Bad month for Barnes

This past month, Demos Parneros, the CEO of Barnes and Noble, was fired without warning for violating undisclosed company policies. One can only imagine what he did to warrant such treatment.
The company was not performing well — sales down 6% while the industry was growing at a very mature 3% rate. This means Barnes and Noble was going in the wrong direction in what is a fairly healthy book-selling environment. Clearly, if the company is losing when the rest of the industry is winning, they are doing something wrong.
At Sunbury Press, we have definitely experienced miscommunication and a lack of coordination between divisions of Barnes and Noble. Recently, we have entered into a direct relationship for distributing our books with them, avoiding the need to use Ingram as our middle-man. This, on the surface, appeared to be a win-win for both of us, providing more revenue to each. However, when a Barnes and Noble store in Washington state wanted to order copies of our books for a book signing, they contacted the distribution center who then contacted us to order them directly.
“Do you realize your Barnes and Noble Press division is printing these books?” I asked the manager at the distribution center.
“Yes, but we have none in stock,” she said.
“But you sell them online. When an order comes in, you print and ship. Why can’t you do that for your own stores?” I asked.
“… (silence),” was the response.
So, I put the order in for them — to their Barnes and Noble Press division and had the order shipped to their bookstore. It is no wonder they are failing. Their operations leadership sucks! (pardon my French)
On the eBook front, we have been loading our books onto their Nook platform again. Many of you recall we took a hiatus from this due to declining sales. Some of you asked for us to give it another try because you heard from readers who wanted it on that platform. Well, despite loading a couple hundred titles, we have not seen an increase in sales. In fact, the platform appears to be lacking a pulse. We are hoping B&N sells off its eBook capabilities to Kobo or another player in the industry. In the meantime, there is nothing happening here. If we don’t see any movement or a potential sale, we will move on.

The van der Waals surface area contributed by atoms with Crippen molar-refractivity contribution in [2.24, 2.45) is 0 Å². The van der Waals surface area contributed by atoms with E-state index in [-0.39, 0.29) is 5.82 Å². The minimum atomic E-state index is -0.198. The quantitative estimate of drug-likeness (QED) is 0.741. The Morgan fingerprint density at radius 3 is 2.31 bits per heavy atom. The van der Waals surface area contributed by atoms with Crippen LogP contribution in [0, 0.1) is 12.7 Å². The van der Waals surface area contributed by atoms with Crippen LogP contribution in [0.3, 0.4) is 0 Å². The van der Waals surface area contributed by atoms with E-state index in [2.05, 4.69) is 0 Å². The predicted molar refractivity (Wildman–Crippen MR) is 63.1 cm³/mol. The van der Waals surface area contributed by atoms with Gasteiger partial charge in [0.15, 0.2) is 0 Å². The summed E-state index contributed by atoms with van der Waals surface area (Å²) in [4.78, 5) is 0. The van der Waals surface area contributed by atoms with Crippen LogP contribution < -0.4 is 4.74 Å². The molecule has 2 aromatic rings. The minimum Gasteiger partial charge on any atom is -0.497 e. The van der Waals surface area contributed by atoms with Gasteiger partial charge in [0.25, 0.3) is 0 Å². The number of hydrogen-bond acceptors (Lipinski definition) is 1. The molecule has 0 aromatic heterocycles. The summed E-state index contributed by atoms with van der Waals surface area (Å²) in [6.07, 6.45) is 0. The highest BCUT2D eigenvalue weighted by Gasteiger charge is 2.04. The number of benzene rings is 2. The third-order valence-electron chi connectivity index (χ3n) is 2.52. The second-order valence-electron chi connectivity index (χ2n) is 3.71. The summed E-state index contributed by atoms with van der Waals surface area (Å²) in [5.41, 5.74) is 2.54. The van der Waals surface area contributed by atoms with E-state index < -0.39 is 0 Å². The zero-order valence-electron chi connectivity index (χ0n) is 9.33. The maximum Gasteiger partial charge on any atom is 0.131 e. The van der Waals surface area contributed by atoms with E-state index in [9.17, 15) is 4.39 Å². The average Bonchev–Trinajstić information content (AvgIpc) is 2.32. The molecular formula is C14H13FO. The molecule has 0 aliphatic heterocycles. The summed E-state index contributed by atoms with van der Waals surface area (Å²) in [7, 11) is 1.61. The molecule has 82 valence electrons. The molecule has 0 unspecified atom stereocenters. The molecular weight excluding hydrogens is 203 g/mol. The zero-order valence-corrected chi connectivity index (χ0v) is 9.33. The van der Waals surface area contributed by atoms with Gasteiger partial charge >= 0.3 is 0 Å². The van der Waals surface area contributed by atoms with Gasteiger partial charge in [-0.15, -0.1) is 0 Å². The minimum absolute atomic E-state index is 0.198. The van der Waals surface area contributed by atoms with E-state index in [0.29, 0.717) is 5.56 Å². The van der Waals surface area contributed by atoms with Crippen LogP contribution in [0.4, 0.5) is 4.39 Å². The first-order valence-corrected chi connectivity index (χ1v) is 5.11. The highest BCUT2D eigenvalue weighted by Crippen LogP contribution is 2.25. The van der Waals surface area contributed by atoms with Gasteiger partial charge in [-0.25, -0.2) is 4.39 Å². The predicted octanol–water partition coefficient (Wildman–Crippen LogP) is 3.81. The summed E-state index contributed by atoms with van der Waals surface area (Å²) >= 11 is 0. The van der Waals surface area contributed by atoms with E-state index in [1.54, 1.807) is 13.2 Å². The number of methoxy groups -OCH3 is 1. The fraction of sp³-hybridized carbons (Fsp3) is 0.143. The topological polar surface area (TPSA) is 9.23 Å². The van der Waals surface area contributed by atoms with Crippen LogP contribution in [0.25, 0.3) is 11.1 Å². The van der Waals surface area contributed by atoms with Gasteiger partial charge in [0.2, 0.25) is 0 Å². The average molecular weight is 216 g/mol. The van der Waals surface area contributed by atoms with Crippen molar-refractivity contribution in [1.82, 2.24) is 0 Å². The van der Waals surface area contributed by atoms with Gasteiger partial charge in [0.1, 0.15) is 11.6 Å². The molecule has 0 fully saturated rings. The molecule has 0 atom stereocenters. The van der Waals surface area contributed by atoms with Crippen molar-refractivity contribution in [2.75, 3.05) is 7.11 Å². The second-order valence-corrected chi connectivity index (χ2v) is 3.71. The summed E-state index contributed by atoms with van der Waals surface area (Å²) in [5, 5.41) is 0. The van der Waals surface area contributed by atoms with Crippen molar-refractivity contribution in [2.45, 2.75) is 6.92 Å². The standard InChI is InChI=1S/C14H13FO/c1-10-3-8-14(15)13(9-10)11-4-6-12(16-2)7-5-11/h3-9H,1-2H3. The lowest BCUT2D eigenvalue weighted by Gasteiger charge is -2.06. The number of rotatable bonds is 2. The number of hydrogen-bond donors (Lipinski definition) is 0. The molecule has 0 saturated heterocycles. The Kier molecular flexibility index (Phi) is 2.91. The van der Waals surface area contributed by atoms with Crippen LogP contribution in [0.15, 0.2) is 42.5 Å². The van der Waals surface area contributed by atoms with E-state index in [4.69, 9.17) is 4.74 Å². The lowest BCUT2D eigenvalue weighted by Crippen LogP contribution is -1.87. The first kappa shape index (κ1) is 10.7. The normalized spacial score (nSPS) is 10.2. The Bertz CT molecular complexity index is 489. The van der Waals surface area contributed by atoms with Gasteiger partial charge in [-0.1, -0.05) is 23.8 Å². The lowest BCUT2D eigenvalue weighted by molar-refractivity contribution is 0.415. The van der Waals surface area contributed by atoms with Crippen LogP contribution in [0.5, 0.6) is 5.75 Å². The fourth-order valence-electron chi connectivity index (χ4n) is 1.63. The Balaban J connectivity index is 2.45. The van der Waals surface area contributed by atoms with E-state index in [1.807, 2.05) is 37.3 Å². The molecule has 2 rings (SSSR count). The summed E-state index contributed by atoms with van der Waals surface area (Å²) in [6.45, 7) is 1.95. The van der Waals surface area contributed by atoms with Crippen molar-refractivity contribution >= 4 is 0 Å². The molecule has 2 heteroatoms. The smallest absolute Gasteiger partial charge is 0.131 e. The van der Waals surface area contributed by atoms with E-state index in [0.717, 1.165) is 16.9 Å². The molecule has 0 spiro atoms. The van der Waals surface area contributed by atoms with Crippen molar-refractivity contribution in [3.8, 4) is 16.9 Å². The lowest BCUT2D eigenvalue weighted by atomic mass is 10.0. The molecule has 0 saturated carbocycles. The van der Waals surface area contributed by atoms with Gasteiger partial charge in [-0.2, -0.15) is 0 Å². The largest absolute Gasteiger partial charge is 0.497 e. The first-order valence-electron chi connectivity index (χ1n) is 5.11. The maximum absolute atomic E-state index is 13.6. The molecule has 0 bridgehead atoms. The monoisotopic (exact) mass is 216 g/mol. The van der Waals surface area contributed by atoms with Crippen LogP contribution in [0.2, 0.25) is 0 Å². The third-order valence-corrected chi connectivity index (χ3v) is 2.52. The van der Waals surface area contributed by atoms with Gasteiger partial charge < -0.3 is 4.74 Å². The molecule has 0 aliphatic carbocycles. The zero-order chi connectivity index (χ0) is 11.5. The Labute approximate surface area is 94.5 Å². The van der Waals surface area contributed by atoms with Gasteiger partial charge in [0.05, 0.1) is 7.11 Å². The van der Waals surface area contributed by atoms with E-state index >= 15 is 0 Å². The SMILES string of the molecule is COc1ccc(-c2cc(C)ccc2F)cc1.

The Rise and Fall of eBooks – What’s Next For 21st Century Publishing?

by Emma Crosby

2012-12-11_ebookThere’s no denying the power of a good book, whether it’s in traditional print or digital format, and new tales are constantly being woven that continue to make the move to the big and little screens. However, the initial boom of eBooks looks to be coming to an end, with eBook sales taking a severe hit in recent years. This has caused some large print retailers, such as Waterstones in the UK, to claim that the print form is set to make a comeback. Whether the digital marketplace really is dead for books could be more complicated than it seems, and there are a number of reasons that could account for the lull in popularity over the last few years. The fact is that the written word is becoming increasingly digital, whether it appears in the form of creative literary works or marketing material, with ever increasing access to mobile internet and portable digital devices, we are all far more likely to be reading from digital sources. It could be the latest book in the Game of Thrones series, or some content produced by web copywriting agencies, and it perhaps this ongoing reliance and preference for the digital format that makes the drop in eBook sales so puzzling.